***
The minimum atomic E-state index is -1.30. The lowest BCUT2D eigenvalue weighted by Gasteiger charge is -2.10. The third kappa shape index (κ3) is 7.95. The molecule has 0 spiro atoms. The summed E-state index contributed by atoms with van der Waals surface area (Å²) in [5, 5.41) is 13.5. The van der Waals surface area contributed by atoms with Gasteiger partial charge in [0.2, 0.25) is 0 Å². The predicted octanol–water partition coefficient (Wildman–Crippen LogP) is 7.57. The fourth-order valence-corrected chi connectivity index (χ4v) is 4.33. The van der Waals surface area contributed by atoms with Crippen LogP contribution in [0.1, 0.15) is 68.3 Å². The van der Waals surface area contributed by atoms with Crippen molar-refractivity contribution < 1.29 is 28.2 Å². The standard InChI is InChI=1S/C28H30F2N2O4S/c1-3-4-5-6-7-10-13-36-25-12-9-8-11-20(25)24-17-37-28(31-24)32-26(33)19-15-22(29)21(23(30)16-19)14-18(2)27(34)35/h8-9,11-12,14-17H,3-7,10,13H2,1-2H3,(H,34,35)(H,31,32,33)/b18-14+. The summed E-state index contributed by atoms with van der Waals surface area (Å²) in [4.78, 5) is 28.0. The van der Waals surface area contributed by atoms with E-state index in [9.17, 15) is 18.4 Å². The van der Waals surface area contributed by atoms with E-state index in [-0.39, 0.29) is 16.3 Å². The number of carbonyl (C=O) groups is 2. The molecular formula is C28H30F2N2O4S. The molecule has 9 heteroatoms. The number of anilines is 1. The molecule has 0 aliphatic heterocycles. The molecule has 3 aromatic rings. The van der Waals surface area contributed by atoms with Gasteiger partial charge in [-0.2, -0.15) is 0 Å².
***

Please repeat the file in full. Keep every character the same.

The minimum atomic E-state index is -1.30. The lowest BCUT2D eigenvalue weighted by Gasteiger charge is -2.10. The third kappa shape index (κ3) is 7.95. The molecule has 0 spiro atoms. The summed E-state index contributed by atoms with van der Waals surface area (Å²) in [5, 5.41) is 13.5. The van der Waals surface area contributed by atoms with Gasteiger partial charge in [0.2, 0.25) is 0 Å². The predicted octanol–water partition coefficient (Wildman–Crippen LogP) is 7.57. The fourth-order valence-corrected chi connectivity index (χ4v) is 4.33. The van der Waals surface area contributed by atoms with Crippen LogP contribution in [0.1, 0.15) is 68.3 Å². The van der Waals surface area contributed by atoms with Crippen molar-refractivity contribution < 1.29 is 28.2 Å². The standard InChI is InChI=1S/C28H30F2N2O4S/c1-3-4-5-6-7-10-13-36-25-12-9-8-11-20(25)24-17-37-28(31-24)32-26(33)19-15-22(29)21(23(30)16-19)14-18(2)27(34)35/h8-9,11-12,14-17H,3-7,10,13H2,1-2H3,(H,34,35)(H,31,32,33)/b18-14+. The summed E-state index contributed by atoms with van der Waals surface area (Å²) in [4.78, 5) is 28.0. The van der Waals surface area contributed by atoms with E-state index in [9.17, 15) is 18.4 Å². The van der Waals surface area contributed by atoms with E-state index in [-0.39, 0.29) is 16.3 Å². The number of carbonyl (C=O) groups is 2. The molecular formula is C28H30F2N2O4S. The molecule has 9 heteroatoms. The number of anilines is 1. The molecule has 0 aliphatic heterocycles. The molecule has 3 aromatic rings. The van der Waals surface area contributed by atoms with Gasteiger partial charge in [-0.2, -0.15) is 0 Å².